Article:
What does the reader want to happen? How much of that do I want to show the reader?
I think that part of creating an emotionally satisfying ending is to give the reader a lot of what they want to happen. That doesn't mean I have to do it in a straightforward way. I can throw in some unexpected twists. Since I write MG, I think my readers do want a mostly happy ending. They want the heroine come out as a winner and the bad guys get punished. The main character should mostly get what she wants.
Thinking this way also shows me which scenes will be most important to the reader. Those are the scenes I don't want to sum up in a few lines or rush through. I can create suspense and stretch out those scenes to build up more of an emotional impact.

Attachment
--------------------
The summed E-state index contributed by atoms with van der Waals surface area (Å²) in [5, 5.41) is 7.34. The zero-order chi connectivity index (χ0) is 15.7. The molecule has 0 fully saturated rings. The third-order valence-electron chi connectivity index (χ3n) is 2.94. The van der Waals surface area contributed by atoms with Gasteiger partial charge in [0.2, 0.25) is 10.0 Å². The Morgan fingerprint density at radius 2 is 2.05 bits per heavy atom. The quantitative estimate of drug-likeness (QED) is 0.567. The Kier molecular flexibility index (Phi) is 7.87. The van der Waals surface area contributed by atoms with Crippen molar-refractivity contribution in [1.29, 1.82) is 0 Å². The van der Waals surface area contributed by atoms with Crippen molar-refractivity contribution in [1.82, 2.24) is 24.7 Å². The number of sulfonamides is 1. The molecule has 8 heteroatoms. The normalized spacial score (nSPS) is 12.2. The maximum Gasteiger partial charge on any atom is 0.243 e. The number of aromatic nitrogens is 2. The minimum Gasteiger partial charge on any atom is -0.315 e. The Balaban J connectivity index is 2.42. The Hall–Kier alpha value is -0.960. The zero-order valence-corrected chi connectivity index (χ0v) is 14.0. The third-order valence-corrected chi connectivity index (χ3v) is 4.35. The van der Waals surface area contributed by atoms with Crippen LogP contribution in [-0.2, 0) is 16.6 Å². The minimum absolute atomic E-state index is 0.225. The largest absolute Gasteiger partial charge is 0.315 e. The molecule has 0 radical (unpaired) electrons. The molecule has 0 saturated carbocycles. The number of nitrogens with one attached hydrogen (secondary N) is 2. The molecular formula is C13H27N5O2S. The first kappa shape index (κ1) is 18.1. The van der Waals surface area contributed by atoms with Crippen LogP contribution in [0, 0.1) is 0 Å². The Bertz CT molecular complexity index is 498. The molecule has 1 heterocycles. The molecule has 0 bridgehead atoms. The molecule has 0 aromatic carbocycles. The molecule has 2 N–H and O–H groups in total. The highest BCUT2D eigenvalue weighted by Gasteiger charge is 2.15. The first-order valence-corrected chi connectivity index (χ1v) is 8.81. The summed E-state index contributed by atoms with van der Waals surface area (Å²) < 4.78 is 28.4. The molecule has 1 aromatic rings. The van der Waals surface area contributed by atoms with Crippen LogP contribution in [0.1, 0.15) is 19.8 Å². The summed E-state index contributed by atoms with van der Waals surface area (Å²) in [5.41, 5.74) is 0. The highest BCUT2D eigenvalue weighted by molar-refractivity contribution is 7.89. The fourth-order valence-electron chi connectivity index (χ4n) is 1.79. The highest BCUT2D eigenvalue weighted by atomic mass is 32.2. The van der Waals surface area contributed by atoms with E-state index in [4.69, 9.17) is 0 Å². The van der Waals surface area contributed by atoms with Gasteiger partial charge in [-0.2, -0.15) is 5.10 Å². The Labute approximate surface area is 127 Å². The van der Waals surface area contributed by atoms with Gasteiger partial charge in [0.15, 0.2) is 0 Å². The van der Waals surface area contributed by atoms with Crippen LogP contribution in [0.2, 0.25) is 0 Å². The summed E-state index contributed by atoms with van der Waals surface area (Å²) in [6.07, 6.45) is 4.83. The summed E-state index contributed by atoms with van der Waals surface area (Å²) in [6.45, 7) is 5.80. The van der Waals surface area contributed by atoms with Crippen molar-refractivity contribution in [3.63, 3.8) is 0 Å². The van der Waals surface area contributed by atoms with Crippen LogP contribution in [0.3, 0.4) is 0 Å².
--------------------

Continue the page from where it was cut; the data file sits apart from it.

What is the simplest ending that will work for my story?
I want to wrap up most of the the loose ends so the reader can feel the problems are resolved. Even though I'm throwing in some unexpected twists, I think the book will be strongest if it ends without too much complexity.
After all, if the route to the final scene is too convoluted, the reader will get caught up in following the thought process instead of the emotional experience.
What questions do you ask yourself when you're revising the ending?